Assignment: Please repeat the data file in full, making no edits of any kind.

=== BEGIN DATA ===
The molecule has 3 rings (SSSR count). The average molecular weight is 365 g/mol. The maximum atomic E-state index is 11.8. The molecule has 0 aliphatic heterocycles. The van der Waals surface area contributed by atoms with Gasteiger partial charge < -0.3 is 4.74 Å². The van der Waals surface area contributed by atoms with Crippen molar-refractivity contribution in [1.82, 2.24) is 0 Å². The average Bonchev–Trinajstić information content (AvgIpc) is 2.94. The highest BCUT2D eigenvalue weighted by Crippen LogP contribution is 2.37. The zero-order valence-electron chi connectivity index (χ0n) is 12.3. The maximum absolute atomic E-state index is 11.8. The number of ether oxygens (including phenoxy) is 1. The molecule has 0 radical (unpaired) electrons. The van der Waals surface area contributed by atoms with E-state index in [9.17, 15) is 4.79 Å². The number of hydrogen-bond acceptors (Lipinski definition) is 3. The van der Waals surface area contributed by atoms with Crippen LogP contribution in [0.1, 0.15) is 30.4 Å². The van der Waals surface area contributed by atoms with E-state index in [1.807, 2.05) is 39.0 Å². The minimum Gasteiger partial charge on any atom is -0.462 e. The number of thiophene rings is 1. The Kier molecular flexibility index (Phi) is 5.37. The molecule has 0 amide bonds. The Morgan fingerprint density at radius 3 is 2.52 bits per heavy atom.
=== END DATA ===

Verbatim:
The molecule has 3 rings (SSSR count). The average molecular weight is 365 g/mol. The maximum atomic E-state index is 11.8. The molecule has 0 aliphatic heterocycles. The van der Waals surface area contributed by atoms with Gasteiger partial charge < -0.3 is 4.74 Å². The van der Waals surface area contributed by atoms with Crippen molar-refractivity contribution in [1.82, 2.24) is 0 Å². The average Bonchev–Trinajstić information content (AvgIpc) is 2.94. The highest BCUT2D eigenvalue weighted by Crippen LogP contribution is 2.37. The zero-order valence-electron chi connectivity index (χ0n) is 12.3. The maximum absolute atomic E-state index is 11.8. The number of ether oxygens (including phenoxy) is 1. The molecule has 0 radical (unpaired) electrons. The van der Waals surface area contributed by atoms with E-state index in [9.17, 15) is 4.79 Å². The number of hydrogen-bond acceptors (Lipinski definition) is 3. The van der Waals surface area contributed by atoms with Crippen LogP contribution in [0.1, 0.15) is 30.4 Å². The van der Waals surface area contributed by atoms with E-state index in [1.807, 2.05) is 39.0 Å². The minimum Gasteiger partial charge on any atom is -0.462 e. The number of thiophene rings is 1. The Kier molecular flexibility index (Phi) is 5.37. The molecule has 0 amide bonds. The Morgan fingerprint density at radius 3 is 2.52 bits per heavy atom.